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Title: Pore collapse and regrowth in silicon electrodes for rechargeable batteries

Abstract

In-operando Neutron Reflectometry establishes the pore collapse and regrowth (PCRG) mechanism in amorphous Si. Upon lithiation, porosity is first consumed by expansion of solid Si domains, with little thickness increase. After, the whole film expands. Porosity returns upon delithiation.

Authors:
 [1];  [2];  [3];  [4];  [3];  [5];  [6];  [7];  [8];  [9]
  1. Department of Mechanical Engineering; Colorado School of Mines; USA; Center for Neutron Research; National Institute of Standards and Technology
  2. Institute for Materials Research and Dept. of Mechanical Engineering; State University of New York; Binghamton; USA; Material Measurement Laboratory
  3. Institute for Materials Research and Dept. of Mechanical Engineering; State University of New York; Binghamton; USA
  4. Institute for Materials Research and Dept. of Mechanical Engineering; State University of New York; Binghamton; USA; Department of Physics and Astronomy
  5. Department of Mechanical and Electrical Engineering Technology; State University of New York; Alfred; USA
  6. Department of Physics and Astronomy; University of Georgia; Athens; USA
  7. Center for Nanoscale Science and Technology; National Institute of Standards and Technology; Gaithersburg; USA; Sandia National Laboratories
  8. Center for Neutron Research; National Institute of Standards and Technology; Gaithersburg; USA
  9. Department of Materials Science and Engineering; University of Maryland; College Park; USA; Institute for Materials Research and Dept. of Mechanical Engineering
Publication Date:
Research Org.:
Energy Frontier Research Centers (EFRC) (United States). Nanostructures for Electrical Energy Storage (NEES)
Sponsoring Org.:
USDOE Advanced Research Projects Agency - Energy (ARPA-E)
OSTI Identifier:
1385816
DOE Contract Number:
SC0001160
Resource Type:
Journal Article
Resource Relation:
Journal Name: Physical Chemistry Chemical Physics. PCCP (Print); Journal Volume: 17; Journal Issue: 17; Related Information: NEES partners with University of Maryland (lead); University of California, Irvine; University of Florida; Los Alamos National Laboratory; Sandia National Laboratories; Yale University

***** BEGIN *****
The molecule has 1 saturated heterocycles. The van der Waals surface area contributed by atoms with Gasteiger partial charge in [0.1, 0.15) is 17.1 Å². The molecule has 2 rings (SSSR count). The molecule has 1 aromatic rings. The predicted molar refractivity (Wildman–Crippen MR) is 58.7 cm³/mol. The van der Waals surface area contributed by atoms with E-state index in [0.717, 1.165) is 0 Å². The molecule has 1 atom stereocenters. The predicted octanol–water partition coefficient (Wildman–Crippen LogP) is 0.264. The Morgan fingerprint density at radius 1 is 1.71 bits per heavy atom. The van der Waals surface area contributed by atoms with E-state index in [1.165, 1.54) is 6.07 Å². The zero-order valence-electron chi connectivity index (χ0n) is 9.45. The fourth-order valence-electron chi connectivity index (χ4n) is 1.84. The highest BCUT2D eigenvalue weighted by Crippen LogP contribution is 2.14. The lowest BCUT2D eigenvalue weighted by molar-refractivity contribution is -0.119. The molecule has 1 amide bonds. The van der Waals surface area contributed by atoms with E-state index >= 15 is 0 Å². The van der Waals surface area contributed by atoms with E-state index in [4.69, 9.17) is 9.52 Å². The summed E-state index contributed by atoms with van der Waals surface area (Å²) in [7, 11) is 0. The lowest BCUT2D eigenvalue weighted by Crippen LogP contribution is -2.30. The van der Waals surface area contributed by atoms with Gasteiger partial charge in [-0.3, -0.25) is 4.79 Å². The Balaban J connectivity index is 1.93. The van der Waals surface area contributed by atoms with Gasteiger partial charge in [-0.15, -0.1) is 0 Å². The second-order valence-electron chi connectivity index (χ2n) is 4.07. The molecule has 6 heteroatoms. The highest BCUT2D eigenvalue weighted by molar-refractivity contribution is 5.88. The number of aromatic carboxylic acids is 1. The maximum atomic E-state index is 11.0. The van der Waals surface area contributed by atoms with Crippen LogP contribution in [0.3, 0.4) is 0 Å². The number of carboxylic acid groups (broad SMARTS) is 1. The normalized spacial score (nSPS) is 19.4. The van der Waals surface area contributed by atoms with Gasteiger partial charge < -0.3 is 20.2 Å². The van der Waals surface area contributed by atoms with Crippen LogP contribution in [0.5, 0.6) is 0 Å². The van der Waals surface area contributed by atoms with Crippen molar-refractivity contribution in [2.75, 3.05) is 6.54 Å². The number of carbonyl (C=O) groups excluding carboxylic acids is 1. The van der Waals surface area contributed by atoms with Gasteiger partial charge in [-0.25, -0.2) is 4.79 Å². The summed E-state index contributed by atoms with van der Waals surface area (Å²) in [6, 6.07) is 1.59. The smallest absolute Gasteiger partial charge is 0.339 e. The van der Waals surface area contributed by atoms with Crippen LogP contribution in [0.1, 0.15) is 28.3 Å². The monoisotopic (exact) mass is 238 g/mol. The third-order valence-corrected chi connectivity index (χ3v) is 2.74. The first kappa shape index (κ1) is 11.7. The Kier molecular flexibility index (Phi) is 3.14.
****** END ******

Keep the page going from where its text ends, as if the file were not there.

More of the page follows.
Country of Publication:
United States
Language:
English
Subject:
bio-inspired, energy storage (including batteries and capacitors), defects, charge transport, synthesis (novel materials), synthesis (self-assembly), synthesis (scalable processing)

Citation Formats

DeCaluwe, S. C., Dhar, B. M., Huang, L., He, Y., Yang, K., Owejan, J. P., Zhao, Y., Talin, A. A., Dura, J. A., and Wang, H. Pore collapse and regrowth in silicon electrodes for rechargeable batteries. United States: N. p., 2015. Web. doi:10.1039/C4CP06017B.
DeCaluwe, S. C., Dhar, B. M., Huang, L., He, Y., Yang, K., Owejan, J. P., Zhao, Y., Talin, A. A., Dura, J. A., & Wang, H. Pore collapse and regrowth in silicon electrodes for rechargeable batteries. United States. doi:10.1039/C4CP06017B.
DeCaluwe, S. C., Dhar, B. M., Huang, L., He, Y., Yang, K., Owejan, J. P., Zhao, Y., Talin, A. A., Dura, J. A., and Wang, H. Thu . "Pore collapse and regrowth in silicon electrodes for rechargeable batteries". United States. doi:10.1039/C4CP06017B.
@article{osti_1385816,
title = {Pore collapse and regrowth in silicon electrodes for rechargeable batteries},
author = {DeCaluwe, S. C. and Dhar, B. M. and Huang, L. and He, Y. and Yang, K. and Owejan, J. P. and Zhao, Y. and Talin, A. A. and Dura, J. A. and Wang, H.},
abstractNote = {In-operando Neutron Reflectometry establishes the pore collapse and regrowth (PCRG) mechanism in amorphous Si. Upon lithiation, porosity is first consumed by expansion of solid Si domains, with little thickness increase. After, the whole film expands. Porosity returns upon delithiation.},
doi = {10.1039/C4CP06017B},
journal = {Physical Chemistry Chemical Physics. PCCP (Print)},
number = 17,
volume = 17,
place = {United States},
year = {Thu Jan 01 00:00:00 EST 2015},
month = {Thu Jan 01 00:00:00 EST 2015}
}